The Federal Housing Administration allows a homeowner to pass his FHA loan on to a qualified borrower when selling his house. Unique to certain government-backed loans, the assumption process can be a valuable tool for homeowners trying to sell in a market with high interest rates. It cuts closing costs and lets the borrower assume the original FHA loan balance, term, payment and interest rate. FHA loans accommodate borrowers with credit challenges and moderate incomes who have trouble qualifying for conventional loans. The agency insures mortgages by approved lenders. To assume an FHA loan, you must meet the FHA lender's qualification guidelines.
Find a seller who has an FHA-insured loan. All FHA loans are assumable; however, the loan's date of origination affects the buyer's qualification process. (See Tips) Ask a real estate agent to check the remarks under the "financing" portion of the homes' multiple listing service profile. This section informs potential buyers of the financing options available for the property. An FHA seller can -- but doesn't always -- list "assumable," "conventional," "FHA" and "VA" and like terms in this category, which tells you the seller is open to an assumption. You or the agent can also ask a seller if he has an FHA loan and if he's open to letting you assume the loan.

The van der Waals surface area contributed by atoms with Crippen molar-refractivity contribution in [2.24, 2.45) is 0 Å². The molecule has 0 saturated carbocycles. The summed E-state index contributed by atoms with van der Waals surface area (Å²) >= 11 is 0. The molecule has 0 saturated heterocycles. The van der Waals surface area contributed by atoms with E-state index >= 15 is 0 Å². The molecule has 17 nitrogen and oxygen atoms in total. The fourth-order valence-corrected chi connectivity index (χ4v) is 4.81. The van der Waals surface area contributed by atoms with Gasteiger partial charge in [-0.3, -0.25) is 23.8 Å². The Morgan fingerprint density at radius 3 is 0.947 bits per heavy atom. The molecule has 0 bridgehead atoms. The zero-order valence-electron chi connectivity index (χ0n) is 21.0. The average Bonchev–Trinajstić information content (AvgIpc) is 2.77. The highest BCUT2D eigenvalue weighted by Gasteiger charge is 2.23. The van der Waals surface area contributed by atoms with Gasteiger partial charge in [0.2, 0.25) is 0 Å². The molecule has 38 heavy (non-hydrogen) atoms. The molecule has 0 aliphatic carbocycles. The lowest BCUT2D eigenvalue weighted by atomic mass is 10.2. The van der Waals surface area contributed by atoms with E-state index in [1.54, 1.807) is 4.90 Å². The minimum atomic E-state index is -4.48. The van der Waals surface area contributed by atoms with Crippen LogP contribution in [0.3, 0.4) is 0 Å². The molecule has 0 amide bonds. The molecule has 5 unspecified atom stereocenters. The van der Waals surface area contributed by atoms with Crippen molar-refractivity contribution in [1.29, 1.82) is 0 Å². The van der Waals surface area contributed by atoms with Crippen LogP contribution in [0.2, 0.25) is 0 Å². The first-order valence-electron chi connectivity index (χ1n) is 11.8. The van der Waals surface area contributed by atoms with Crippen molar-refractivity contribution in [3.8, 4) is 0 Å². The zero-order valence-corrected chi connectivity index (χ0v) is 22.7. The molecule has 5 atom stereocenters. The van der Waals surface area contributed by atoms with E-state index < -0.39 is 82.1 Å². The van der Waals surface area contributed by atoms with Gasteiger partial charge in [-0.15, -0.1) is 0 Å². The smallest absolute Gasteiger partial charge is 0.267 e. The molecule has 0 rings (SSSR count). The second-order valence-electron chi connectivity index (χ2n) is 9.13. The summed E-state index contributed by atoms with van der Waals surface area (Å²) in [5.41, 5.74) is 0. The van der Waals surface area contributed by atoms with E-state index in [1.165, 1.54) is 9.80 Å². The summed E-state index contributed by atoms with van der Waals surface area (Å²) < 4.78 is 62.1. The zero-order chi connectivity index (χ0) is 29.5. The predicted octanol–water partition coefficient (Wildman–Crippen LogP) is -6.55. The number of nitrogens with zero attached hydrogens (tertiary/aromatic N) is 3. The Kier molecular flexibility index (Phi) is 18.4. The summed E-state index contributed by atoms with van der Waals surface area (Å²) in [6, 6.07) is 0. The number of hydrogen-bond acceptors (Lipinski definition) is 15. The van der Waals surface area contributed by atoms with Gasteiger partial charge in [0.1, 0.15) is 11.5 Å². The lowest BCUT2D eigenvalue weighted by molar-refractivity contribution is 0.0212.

Gather a minimum down payment of 3.5 percent. The FHA lender requires you to contribute 3.5 percent of the sale price from your own funds or funds gifted by a family member to the transaction. When using your own funds, you must prove that you have the money in the bank or in other personal accounts. When using gift funds, you must have the relative sign a letter stating the gift amount and that the funds are a bonafide gift, not borrowed.
Calculate your debt-to-income ratio in advance, which FHA lenders do in the creditworthiness review to determine if you can reasonably afford to assume the seller's loan. The lender adds up your monthly debt obligations, including credit card minimum payments, auto and student loan installments and child or family support obligations. It adds this amount to the housing payment you want to assume, which includes principal, interest, taxes and insurance, then compares the figure to your gross monthly income. The FHA prefers that your monthly payments remain within 43 percent of your income, or a maximum of 43 percent DTI.
Check your credit score in advance to ensure you meet FHA lenders' credit requirements. The FHA allows credit score down to 500 with a minimum 10 percent down payment; however, lenders usually impose stricter score requirements. Most lenders require a 640 score to qualify for an FHA loan with a 3.5 percent down payment and won't consider a borrower who has a lower score for a loan, regardless of his down payment amount.
The assumption process differs between FHA loans originated before Dec. 1, 1986 and those originated on or after this date. The FHA places more restrictions on loans made thereafter, requiring new borrowers to complete a thorough creditworthiness process. Buyers assuming the older loans can forgo the credit and income analysis and take over the loan more simply. Assumptions for loans made before Dec. 1, 1986 are rare, since those loans often carry higher interest rates and have very low loan balances.
Get an idea of an affordable monthly housing payment by multiplying your gross income by .31, or 31 percent. The FHA prefers that your housing debt-to-income remain within 31 percent.
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